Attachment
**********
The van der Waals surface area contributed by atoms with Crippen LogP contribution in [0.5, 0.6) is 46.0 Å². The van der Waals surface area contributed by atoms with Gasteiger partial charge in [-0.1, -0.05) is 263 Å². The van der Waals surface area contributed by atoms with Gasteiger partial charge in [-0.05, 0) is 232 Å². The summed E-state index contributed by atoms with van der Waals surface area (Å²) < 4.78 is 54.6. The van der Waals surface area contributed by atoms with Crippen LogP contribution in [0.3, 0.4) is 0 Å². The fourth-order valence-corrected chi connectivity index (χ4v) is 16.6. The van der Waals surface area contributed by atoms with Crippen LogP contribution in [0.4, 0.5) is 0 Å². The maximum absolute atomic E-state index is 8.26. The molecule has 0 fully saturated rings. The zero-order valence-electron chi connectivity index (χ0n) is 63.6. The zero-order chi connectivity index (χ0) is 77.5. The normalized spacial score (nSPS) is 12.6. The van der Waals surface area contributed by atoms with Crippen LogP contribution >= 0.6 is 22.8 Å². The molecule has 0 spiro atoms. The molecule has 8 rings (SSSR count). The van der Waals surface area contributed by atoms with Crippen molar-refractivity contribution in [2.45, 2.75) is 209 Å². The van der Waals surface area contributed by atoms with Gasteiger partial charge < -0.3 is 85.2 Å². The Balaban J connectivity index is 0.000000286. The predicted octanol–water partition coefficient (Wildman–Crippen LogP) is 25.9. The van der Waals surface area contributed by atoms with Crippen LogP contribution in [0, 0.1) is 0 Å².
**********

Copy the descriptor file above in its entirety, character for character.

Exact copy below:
The van der Waals surface area contributed by atoms with Crippen LogP contribution in [0.5, 0.6) is 46.0 Å². The van der Waals surface area contributed by atoms with Gasteiger partial charge in [-0.1, -0.05) is 263 Å². The van der Waals surface area contributed by atoms with Gasteiger partial charge in [-0.05, 0) is 232 Å². The summed E-state index contributed by atoms with van der Waals surface area (Å²) < 4.78 is 54.6. The van der Waals surface area contributed by atoms with Crippen LogP contribution in [0.3, 0.4) is 0 Å². The fourth-order valence-corrected chi connectivity index (χ4v) is 16.6. The van der Waals surface area contributed by atoms with Crippen LogP contribution in [0.4, 0.5) is 0 Å². The maximum absolute atomic E-state index is 8.26. The molecule has 0 fully saturated rings. The zero-order valence-electron chi connectivity index (χ0n) is 63.6. The zero-order chi connectivity index (χ0) is 77.5. The normalized spacial score (nSPS) is 12.6. The van der Waals surface area contributed by atoms with Crippen LogP contribution >= 0.6 is 22.8 Å². The molecule has 0 spiro atoms. The molecule has 8 rings (SSSR count). The van der Waals surface area contributed by atoms with Crippen molar-refractivity contribution in [2.45, 2.75) is 209 Å². The van der Waals surface area contributed by atoms with Gasteiger partial charge < -0.3 is 85.2 Å². The Balaban J connectivity index is 0.000000286. The predicted octanol–water partition coefficient (Wildman–Crippen LogP) is 25.9. The van der Waals surface area contributed by atoms with Crippen LogP contribution in [0, 0.1) is 0 Å².